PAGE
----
In this episode of The Rewatch Podcast, Cory and Nathan have a lot of questions as they discuss "Big Trouble in Little China."
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The first version of the screenplay was written by first-time screenwriters Gary Goldman and David Z. Weinstein. Goldman had been inspired by a new wave of martial arts films that had "all sorts of weird actions and special effects, shot against this background of Oriental mysticism and modern sensibilities". They had written a Western originally set in the 1880s with Jack Burton as a cowboy who rides into town
The studio brought in screenwriter W. D. Richter, a veteran script doctor (and director of The Adventures of Buckaroo Banzai) to extensively rewrite the script, as he felt that the Wild West and fantasy elements did not work together. The screenwriter modernized everything. Almost everything in the original script was discarded except for Lo Pan's story. Richter realized that "what it needed wasn't a rewrite but a complete overhaul. It was a dreadful screenplay. This happens often when scripts are bought and there's no intention that the original writers will stay on". Richter used Rosemary's Baby as his template, presenting "the foreground story in a familiar context“ rather than San Francisco at the turn-of-the-century, which distances the audience immediately“ and just have one simple remove, the world underground, you have a much better chance of making direct contact with the audience". He wrote his own draft in 10 weeks.
The studio felt Kurt Russell was an up-and-coming star. Russell was initially not interested because he felt there were "a number of different ways to approach Jack, but I didn't know if there was a way that would be interesting enough for this movie". After talking to Carpenter and reading the script a couple of more times, he gained insight into the character and liked the notion of playing "a hero who has so many faults. Jack is and isn't the hero. He falls on his ass as much as he comes through. This guy is a real blowhard. He's a lot of hot air, very self-assured, a screw-up". Furthermore, the actor felt that "at heart he thinks he's Indiana Jones but the circumstances are always too much for him".
John Carpenter had seen Dennis Dun in Year of the Dragon and liked his work in that film. He met the actor twice before casting him in the role of Wang Chi only a few days before principal photography. The martial arts sequences were not hard for Dun who had "dabbled" in training as a kid and done Chinese opera as an adult. He was drawn to the portrayal of Asian characters in the movie as he said, "I'm seeing Chinese actors getting to do stuff that American movies usually don't let them do. I've never seen this type of role for an Asian in an American film". Jackie Chan was at one point considered for the role of Wang Chi but decided after the box office disasters of The Big Brawl and The Protector he should put more time and effort into his career in Hong Kong's film industry with Police Story instead.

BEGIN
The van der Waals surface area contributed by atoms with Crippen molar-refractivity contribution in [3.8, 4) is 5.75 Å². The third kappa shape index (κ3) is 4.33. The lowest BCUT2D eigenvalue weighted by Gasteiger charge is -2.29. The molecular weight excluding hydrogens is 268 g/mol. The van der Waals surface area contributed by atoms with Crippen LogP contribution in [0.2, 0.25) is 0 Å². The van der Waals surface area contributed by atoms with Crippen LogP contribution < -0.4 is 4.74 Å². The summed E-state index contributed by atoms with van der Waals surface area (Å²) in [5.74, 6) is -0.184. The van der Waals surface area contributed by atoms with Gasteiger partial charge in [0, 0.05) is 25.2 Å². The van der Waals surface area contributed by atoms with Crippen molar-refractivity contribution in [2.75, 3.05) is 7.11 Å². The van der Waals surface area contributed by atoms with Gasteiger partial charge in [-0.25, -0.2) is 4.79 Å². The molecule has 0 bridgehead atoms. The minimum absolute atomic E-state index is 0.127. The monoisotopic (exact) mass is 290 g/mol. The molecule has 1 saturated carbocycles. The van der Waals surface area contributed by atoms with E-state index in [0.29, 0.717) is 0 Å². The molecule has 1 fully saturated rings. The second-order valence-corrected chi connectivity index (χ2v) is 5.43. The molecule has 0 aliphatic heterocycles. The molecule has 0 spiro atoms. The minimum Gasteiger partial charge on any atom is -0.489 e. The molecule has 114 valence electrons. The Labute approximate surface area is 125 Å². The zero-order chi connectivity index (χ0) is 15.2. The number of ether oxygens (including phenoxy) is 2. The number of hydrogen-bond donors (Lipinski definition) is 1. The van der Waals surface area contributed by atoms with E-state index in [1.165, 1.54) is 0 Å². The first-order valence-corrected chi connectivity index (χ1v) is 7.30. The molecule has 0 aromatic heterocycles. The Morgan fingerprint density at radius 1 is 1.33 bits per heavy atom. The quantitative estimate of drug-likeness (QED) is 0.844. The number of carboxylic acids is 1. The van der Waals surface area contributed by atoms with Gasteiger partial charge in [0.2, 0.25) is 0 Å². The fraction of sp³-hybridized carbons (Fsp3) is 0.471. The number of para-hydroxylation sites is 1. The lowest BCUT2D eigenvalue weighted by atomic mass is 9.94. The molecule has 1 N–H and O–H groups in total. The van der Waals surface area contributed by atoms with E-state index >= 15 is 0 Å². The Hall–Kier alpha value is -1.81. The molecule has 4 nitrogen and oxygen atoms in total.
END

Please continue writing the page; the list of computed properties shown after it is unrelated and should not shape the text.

The studio pressured Carpenter to cast a rock star in the role of Gracie Law, Jack Burton's love interest, but Carpenter wanted Kim Cattrall. The studio was not keen on the idea because at the time Cattrall was primarily known for raunchy comedies like Porky's and Police Academy. She was drawn to the film because of the way her character was portrayed. "I'm not screaming for help the whole time. I think the humor comes out of the situations and my relationship with Jack Burton. I'm the brains and he's the brawn
Kurt Russell confessed on the DVD commentary that he was afraid of starring in the movie because he had made a string of movies that flopped at the box office. When he asked John Carpenter about it, he told Kurt that it didn't matter to him - he just wanted to make the movie with him.
John Carpenter envisioned the film as an inverse of traditional scenarios in action films with a Caucasian protagonist helped by a minority sidekick. Jack Burton, despite his bravado, is constantly portrayed as rather bumbling; in one fight sequence he even knocks himself unconscious before the fight begins. Wang Chi, on the other hand, is constantly portrayed as highly skilled and competent.
John Carpenter and Kurt Russell explain on the audio commentary that the test screening was so overwhelmingly positive, that both of them expected it to be a big hit. However, 20th Century Fox put little into promoting the movie, and it ended up being a box-office bomb. In addition, the film was released in the midst of the hype for Aliens (1986), which was released sixteen days afterwards. However, it went on to be a huge cult hit through home video. Carpenter and Russell explained that the reason the studio did little to promote the film, was because they simply didn't know how to promote it.
A tie-in video game of the same name was published in 1986 by Electric Dreams Software for the ZX Spectrum, Commodore 64 and Amstrad CPC. Critical reception was mixed.
On February 27, 2014, BOOM! Studios announced they were working on a comic book series. The comic book is written by Eric Powell and John Carpenter with artwork by Brian Churilla. The series began in June 2014. BOOM! released a crossover comics miniseries between Jack and Snake Plissken titled Big Trouble in Little China / Escape from New York in October 2016.
In August 2016, Upper Deck released Big Trouble in Little China Legendary deck-building card game. It is a semi-cooperative game for 2-5 players using the deck-building mechanic in which players purchase cards from a central pool to work together against the "villain" deck. The cards features original artwork based on characters from the movie. It comes with 400 cards and a special playmat.